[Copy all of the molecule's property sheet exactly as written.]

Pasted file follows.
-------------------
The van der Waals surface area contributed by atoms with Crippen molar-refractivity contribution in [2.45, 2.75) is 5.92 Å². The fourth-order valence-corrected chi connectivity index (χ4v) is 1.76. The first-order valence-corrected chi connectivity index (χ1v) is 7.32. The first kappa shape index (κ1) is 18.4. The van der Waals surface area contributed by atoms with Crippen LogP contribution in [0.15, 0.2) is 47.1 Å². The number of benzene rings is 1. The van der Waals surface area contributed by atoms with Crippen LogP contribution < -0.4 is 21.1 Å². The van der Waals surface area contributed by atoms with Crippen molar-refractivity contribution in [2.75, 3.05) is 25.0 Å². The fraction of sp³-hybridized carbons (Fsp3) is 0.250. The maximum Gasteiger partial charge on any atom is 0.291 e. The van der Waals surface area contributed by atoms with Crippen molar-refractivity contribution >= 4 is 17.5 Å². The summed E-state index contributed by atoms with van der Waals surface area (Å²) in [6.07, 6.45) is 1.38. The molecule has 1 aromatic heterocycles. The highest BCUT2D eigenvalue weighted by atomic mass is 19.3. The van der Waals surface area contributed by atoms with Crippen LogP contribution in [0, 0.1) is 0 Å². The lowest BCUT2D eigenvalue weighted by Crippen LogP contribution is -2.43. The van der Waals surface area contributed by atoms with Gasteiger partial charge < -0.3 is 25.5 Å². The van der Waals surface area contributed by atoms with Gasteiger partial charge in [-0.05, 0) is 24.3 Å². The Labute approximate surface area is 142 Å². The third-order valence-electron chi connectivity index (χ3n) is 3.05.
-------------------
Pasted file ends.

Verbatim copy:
The van der Waals surface area contributed by atoms with Crippen molar-refractivity contribution in [2.45, 2.75) is 5.92 Å². The fourth-order valence-corrected chi connectivity index (χ4v) is 1.76. The first-order valence-corrected chi connectivity index (χ1v) is 7.32. The first kappa shape index (κ1) is 18.4. The van der Waals surface area contributed by atoms with Crippen LogP contribution in [0.15, 0.2) is 47.1 Å². The number of benzene rings is 1. The van der Waals surface area contributed by atoms with Crippen LogP contribution < -0.4 is 21.1 Å². The van der Waals surface area contributed by atoms with Crippen molar-refractivity contribution in [2.75, 3.05) is 25.0 Å². The fraction of sp³-hybridized carbons (Fsp3) is 0.250. The maximum Gasteiger partial charge on any atom is 0.291 e. The van der Waals surface area contributed by atoms with Crippen molar-refractivity contribution >= 4 is 17.5 Å². The summed E-state index contributed by atoms with van der Waals surface area (Å²) in [6.07, 6.45) is 1.38. The molecule has 1 aromatic heterocycles. The highest BCUT2D eigenvalue weighted by atomic mass is 19.3. The van der Waals surface area contributed by atoms with Crippen LogP contribution in [0, 0.1) is 0 Å². The lowest BCUT2D eigenvalue weighted by Crippen LogP contribution is -2.43. The van der Waals surface area contributed by atoms with Gasteiger partial charge < -0.3 is 25.5 Å². The van der Waals surface area contributed by atoms with Gasteiger partial charge in [-0.05, 0) is 24.3 Å². The Labute approximate surface area is 142 Å². The third-order valence-electron chi connectivity index (χ3n) is 3.05.